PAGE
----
After Arthur’s death, Catherine was called back to London but placed in a very awkward position because of the politics between her own father and her father-in-law. When Henry VII died in 1509 and Arthur’s younger brother Henry became king, he decided to take Catherine as his wife. They had a very happy marriage for many years.
However, after nearly two decades of marriage, they only had one surviving child, Princess Mary (Mary I). Henry became seriously concerned about lack of male heirs and started wondering that their marriage was not God’s will. He argued that the bible mentioned that ‘if a man shall take his brother’s wife, it is an unclean thing…they shall be childless’. More significantly, at that time, he met an attractive young lady; Anne Boleyn, who refused to become his mistress nor nothing less than his wife and queen. Catherine also strongly refused to give in. To annul his marriage to Catherine, Henry had to have the Pope’s grant. He was hoping to get the Pope’s permission straight away and marry Anne so she could produce male heirs. However, the Pope was not in the position to answer his request as he was imprisoned by the Holy Roman Emperor (who happened to be Catherine’s nephew). Instead, the Pope sent a cardinal from Italy to England to hear the case and decide whether Henry and Katherine’s marriage was illegal or not. So, in June 1529, twenty years after their marriage, the court hearing was arranged at Blackfriars in London. The focus of the argument was whether Catherine’s previous marriage to Henry’s brother Arthur, was valid. Several people were called in as the witnesses of Catherine’s first marriage. They mentioned some comments made by Prince Arthur after the wedding night as the proof of their successful marriage. Catherine counter-attacked by appealing directly to the king himself, saying that ‘when ye had me at the first, I take God to be my judge, I was a true maid without touch of man. And whether it be true or no, I put it to your conscience’.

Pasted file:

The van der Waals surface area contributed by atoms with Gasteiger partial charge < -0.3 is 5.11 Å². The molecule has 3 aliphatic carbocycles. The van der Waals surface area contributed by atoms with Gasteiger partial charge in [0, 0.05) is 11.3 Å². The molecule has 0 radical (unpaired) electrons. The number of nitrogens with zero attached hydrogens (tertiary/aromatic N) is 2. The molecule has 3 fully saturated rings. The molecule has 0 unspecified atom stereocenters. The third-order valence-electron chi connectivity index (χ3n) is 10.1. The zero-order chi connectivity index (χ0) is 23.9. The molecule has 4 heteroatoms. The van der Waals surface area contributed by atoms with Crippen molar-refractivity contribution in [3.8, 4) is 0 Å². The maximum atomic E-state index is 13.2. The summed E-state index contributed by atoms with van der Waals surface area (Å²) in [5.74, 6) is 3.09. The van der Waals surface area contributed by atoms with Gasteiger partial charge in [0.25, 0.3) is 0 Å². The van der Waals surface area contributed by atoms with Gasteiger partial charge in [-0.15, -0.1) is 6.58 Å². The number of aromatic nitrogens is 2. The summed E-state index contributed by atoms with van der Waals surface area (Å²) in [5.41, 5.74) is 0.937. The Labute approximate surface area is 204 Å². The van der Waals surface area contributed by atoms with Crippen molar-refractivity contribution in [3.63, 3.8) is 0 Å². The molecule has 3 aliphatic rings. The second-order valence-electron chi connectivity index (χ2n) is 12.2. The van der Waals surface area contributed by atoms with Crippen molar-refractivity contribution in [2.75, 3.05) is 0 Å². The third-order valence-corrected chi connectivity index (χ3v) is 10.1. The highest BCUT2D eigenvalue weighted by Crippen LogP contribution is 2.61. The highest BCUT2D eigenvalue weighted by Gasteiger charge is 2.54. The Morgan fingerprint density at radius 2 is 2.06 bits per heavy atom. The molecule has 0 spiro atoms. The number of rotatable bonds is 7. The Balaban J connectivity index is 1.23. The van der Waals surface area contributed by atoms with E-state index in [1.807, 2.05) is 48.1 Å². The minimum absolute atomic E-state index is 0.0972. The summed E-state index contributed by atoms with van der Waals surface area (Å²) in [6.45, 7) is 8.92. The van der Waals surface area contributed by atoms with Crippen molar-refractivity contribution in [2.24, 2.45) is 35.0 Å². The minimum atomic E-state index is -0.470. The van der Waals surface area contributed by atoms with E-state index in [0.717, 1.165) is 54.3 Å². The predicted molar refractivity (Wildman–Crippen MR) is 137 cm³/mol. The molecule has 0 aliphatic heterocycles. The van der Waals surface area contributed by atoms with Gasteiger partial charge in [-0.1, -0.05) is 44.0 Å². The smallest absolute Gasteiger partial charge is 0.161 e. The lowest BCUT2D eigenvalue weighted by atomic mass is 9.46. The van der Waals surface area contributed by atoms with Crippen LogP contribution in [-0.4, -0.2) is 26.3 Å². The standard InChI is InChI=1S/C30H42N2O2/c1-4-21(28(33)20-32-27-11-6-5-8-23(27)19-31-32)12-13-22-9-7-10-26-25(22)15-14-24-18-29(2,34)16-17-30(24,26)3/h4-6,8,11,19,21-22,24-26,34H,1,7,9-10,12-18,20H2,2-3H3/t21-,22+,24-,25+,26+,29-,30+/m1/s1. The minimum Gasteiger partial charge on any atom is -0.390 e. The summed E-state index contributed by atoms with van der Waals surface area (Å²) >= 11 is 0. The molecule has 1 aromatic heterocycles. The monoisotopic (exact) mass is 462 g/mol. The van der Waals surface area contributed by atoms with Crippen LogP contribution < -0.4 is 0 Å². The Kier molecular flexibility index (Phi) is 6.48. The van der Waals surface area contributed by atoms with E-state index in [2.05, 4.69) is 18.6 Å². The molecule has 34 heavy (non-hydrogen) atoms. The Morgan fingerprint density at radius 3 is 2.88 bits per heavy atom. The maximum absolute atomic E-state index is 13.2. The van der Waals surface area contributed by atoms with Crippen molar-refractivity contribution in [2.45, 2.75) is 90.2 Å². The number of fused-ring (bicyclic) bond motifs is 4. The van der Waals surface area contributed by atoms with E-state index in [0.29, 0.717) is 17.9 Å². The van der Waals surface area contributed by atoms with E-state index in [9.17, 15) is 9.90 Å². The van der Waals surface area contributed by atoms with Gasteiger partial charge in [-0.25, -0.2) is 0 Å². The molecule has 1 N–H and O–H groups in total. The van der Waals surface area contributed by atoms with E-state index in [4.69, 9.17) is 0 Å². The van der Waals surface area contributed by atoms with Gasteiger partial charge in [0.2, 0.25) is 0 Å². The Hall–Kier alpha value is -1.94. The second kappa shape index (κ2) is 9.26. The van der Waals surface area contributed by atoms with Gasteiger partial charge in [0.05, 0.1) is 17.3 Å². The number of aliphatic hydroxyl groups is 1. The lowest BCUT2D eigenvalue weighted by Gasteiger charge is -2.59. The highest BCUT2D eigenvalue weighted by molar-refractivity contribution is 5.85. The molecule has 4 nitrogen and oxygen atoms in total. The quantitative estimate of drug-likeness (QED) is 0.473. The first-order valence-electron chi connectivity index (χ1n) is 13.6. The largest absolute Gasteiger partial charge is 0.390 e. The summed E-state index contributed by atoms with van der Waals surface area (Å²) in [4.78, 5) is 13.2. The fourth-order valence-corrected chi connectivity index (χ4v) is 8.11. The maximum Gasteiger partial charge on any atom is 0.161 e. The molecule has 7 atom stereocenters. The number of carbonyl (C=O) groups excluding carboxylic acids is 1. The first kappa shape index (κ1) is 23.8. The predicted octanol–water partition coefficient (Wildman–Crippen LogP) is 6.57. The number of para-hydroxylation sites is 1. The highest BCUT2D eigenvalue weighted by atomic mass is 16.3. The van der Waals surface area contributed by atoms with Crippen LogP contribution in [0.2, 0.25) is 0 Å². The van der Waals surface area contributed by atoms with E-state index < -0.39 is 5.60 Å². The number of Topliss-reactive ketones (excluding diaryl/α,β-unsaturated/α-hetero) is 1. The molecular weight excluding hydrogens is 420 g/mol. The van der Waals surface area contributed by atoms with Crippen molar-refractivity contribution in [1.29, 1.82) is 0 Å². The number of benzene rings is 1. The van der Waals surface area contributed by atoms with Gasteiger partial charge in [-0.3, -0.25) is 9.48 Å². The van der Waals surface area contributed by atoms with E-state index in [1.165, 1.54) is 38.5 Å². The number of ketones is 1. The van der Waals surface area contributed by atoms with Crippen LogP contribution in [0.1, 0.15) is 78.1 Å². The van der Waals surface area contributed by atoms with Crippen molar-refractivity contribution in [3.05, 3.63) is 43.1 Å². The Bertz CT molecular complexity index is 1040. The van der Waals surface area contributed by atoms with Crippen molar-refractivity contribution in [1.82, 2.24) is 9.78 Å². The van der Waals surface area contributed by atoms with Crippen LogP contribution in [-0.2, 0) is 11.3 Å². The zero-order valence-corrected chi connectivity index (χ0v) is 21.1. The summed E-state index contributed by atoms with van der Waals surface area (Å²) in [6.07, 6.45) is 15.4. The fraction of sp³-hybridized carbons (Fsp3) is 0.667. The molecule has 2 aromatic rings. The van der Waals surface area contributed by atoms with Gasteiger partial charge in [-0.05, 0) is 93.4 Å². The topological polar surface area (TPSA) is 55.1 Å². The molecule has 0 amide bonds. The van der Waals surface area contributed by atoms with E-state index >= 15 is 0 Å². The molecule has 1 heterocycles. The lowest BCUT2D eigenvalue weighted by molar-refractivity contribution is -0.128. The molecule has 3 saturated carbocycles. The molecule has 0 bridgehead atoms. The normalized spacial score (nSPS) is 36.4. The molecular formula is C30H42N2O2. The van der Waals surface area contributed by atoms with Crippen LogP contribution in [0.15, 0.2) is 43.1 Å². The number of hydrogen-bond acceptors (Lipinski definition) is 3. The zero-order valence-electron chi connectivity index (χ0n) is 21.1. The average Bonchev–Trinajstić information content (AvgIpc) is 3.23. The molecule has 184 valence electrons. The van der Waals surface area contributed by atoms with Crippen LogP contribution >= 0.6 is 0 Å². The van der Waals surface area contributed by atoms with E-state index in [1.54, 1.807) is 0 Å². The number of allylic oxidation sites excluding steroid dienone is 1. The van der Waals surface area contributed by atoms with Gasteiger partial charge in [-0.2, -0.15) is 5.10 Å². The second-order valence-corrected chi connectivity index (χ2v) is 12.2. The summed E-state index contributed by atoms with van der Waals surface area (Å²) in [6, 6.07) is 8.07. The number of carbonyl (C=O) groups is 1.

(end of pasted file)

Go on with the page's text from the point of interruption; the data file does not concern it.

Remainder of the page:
This is one of the mysteries in English history which we would never be able to solve. Who is telling the truth and who is not? Did Arthur pretend that everything was all right in their marriage? Were the witnesses forced to make up the story? Was Henry fooled by Catherine? Or was Catherine telling the truth? If only these thick walls of Ludlow Castle could tell…
This Henry’s ‘Great Matter’ was settled by splitting England from the Pope’s authority. Many people (even some historians) believe that this means that Henry VIII became a Protestant but that is not true. He believed that kings – not the Pope, should be the head of the Church to follow God’s will. He followed the Catholic faith and heard the mass until he died. Many Protestants in England (including Anne Boleyn and Thomas Cromwell) tried to lead Henry towards their belief, but Henry never allowed them to go too far. For Catherine, the Pope had been always the head of the Church and she did not accept the divorce decision which was not made by the Pope. She composed a loving letter to Henry before she died in exile from the court and signed ‘Catherine the Quene’. For her, she had been the queen of England till the end.
Noriko Horiuchi, Ludlow Castle
If you have enjoyed this story from history, you may also enjoy a CD we have for sale in the Castle’s gift shop, entitled ‘Katherine of Aragon’. This original work by composer Geoff Proudley, has taken inspiration from Catherine’s life. Follow her story from her early life in Spain to her death in 1536, through evocative music. You can also enjoy a stay at Ludlow Castle in the beautiful Prince Arthur and Catherine of Aragon apartment (just a stones’ throw from the North Range and Prince Arthur’s own royal apartments), find out more on our Accommodation page.